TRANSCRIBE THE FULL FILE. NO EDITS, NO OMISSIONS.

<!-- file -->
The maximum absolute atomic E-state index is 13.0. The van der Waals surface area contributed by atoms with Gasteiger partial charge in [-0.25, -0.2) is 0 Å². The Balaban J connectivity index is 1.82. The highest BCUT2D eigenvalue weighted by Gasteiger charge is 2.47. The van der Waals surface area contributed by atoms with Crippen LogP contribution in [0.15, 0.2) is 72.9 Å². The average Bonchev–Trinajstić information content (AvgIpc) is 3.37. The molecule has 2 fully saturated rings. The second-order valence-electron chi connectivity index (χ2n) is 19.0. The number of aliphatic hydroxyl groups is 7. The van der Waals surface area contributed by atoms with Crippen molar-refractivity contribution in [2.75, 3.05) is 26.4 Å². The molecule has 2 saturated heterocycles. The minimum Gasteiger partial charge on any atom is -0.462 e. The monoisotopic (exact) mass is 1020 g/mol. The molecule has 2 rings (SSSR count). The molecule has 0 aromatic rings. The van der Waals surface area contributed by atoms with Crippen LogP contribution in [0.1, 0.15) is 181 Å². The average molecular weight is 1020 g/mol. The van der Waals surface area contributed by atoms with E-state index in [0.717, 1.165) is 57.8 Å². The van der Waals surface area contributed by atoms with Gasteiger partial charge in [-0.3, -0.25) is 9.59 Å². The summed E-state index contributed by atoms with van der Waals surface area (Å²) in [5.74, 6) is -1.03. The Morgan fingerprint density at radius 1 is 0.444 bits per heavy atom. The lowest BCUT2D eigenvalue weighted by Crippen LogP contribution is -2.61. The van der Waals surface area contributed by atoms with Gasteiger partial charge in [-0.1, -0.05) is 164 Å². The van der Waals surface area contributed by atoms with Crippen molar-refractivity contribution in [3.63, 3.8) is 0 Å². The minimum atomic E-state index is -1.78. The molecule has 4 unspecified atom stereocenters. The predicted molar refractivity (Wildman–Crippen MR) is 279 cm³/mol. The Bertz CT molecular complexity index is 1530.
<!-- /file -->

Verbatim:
The maximum absolute atomic E-state index is 13.0. The van der Waals surface area contributed by atoms with Gasteiger partial charge in [-0.25, -0.2) is 0 Å². The Balaban J connectivity index is 1.82. The highest BCUT2D eigenvalue weighted by Gasteiger charge is 2.47. The van der Waals surface area contributed by atoms with Crippen LogP contribution in [0.15, 0.2) is 72.9 Å². The average Bonchev–Trinajstić information content (AvgIpc) is 3.37. The molecule has 2 fully saturated rings. The second-order valence-electron chi connectivity index (χ2n) is 19.0. The number of aliphatic hydroxyl groups is 7. The van der Waals surface area contributed by atoms with Crippen molar-refractivity contribution in [2.75, 3.05) is 26.4 Å². The molecule has 2 saturated heterocycles. The minimum Gasteiger partial charge on any atom is -0.462 e. The monoisotopic (exact) mass is 1020 g/mol. The molecule has 2 rings (SSSR count). The molecule has 0 aromatic rings. The van der Waals surface area contributed by atoms with Crippen LogP contribution in [0.1, 0.15) is 181 Å². The average molecular weight is 1020 g/mol. The van der Waals surface area contributed by atoms with E-state index in [0.717, 1.165) is 57.8 Å². The van der Waals surface area contributed by atoms with Gasteiger partial charge in [-0.3, -0.25) is 9.59 Å². The summed E-state index contributed by atoms with van der Waals surface area (Å²) in [5.74, 6) is -1.03. The Morgan fingerprint density at radius 1 is 0.444 bits per heavy atom. The lowest BCUT2D eigenvalue weighted by Crippen LogP contribution is -2.61. The van der Waals surface area contributed by atoms with Gasteiger partial charge in [-0.1, -0.05) is 164 Å². The van der Waals surface area contributed by atoms with Crippen molar-refractivity contribution in [3.63, 3.8) is 0 Å². The minimum atomic E-state index is -1.78. The molecule has 4 unspecified atom stereocenters. The predicted molar refractivity (Wildman–Crippen MR) is 279 cm³/mol. The Bertz CT molecular complexity index is 1530.